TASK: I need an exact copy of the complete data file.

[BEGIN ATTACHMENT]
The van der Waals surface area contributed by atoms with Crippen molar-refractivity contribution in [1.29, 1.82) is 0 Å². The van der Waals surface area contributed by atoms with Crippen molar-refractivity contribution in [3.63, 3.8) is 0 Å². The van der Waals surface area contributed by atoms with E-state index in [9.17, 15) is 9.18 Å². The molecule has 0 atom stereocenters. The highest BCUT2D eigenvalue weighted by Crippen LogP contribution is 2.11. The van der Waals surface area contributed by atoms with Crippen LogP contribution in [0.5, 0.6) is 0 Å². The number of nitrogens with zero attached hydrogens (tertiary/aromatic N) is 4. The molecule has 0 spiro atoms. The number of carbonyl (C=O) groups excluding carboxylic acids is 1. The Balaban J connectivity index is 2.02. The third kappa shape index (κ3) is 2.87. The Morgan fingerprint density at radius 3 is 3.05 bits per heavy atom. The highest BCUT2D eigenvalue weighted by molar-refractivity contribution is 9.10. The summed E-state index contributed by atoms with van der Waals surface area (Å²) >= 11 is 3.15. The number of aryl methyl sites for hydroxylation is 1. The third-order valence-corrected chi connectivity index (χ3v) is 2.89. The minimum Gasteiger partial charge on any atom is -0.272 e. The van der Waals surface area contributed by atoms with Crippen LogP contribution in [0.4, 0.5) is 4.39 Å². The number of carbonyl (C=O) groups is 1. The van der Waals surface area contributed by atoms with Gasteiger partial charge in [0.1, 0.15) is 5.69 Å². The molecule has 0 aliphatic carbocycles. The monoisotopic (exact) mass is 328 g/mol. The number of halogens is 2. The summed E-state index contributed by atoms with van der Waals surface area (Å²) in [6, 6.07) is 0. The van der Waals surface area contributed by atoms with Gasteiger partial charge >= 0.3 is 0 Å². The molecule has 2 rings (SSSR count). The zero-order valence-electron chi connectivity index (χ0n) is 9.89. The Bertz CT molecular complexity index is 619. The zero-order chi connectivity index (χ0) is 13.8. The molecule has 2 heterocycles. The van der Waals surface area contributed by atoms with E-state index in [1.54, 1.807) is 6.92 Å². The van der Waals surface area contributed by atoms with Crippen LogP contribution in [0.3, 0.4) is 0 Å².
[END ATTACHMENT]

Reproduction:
The van der Waals surface area contributed by atoms with Crippen molar-refractivity contribution in [1.29, 1.82) is 0 Å². The van der Waals surface area contributed by atoms with Crippen molar-refractivity contribution in [3.63, 3.8) is 0 Å². The van der Waals surface area contributed by atoms with E-state index in [9.17, 15) is 9.18 Å². The molecule has 0 atom stereocenters. The highest BCUT2D eigenvalue weighted by Crippen LogP contribution is 2.11. The van der Waals surface area contributed by atoms with Crippen LogP contribution in [0.5, 0.6) is 0 Å². The number of nitrogens with zero attached hydrogens (tertiary/aromatic N) is 4. The molecule has 0 spiro atoms. The number of carbonyl (C=O) groups excluding carboxylic acids is 1. The Balaban J connectivity index is 2.02. The third kappa shape index (κ3) is 2.87. The Morgan fingerprint density at radius 3 is 3.05 bits per heavy atom. The highest BCUT2D eigenvalue weighted by molar-refractivity contribution is 9.10. The summed E-state index contributed by atoms with van der Waals surface area (Å²) >= 11 is 3.15. The number of aryl methyl sites for hydroxylation is 1. The third-order valence-corrected chi connectivity index (χ3v) is 2.89. The minimum Gasteiger partial charge on any atom is -0.272 e. The van der Waals surface area contributed by atoms with Crippen LogP contribution in [0.4, 0.5) is 4.39 Å². The number of carbonyl (C=O) groups is 1. The van der Waals surface area contributed by atoms with Gasteiger partial charge in [0.1, 0.15) is 5.69 Å². The molecule has 0 aliphatic carbocycles. The monoisotopic (exact) mass is 328 g/mol. The number of halogens is 2. The summed E-state index contributed by atoms with van der Waals surface area (Å²) in [6, 6.07) is 0. The van der Waals surface area contributed by atoms with Gasteiger partial charge >= 0.3 is 0 Å². The molecule has 2 rings (SSSR count). The zero-order valence-electron chi connectivity index (χ0n) is 9.89. The Bertz CT molecular complexity index is 619. The zero-order chi connectivity index (χ0) is 13.8. The molecule has 2 heterocycles. The van der Waals surface area contributed by atoms with E-state index in [1.54, 1.807) is 6.92 Å². The van der Waals surface area contributed by atoms with Crippen LogP contribution in [0.3, 0.4) is 0 Å².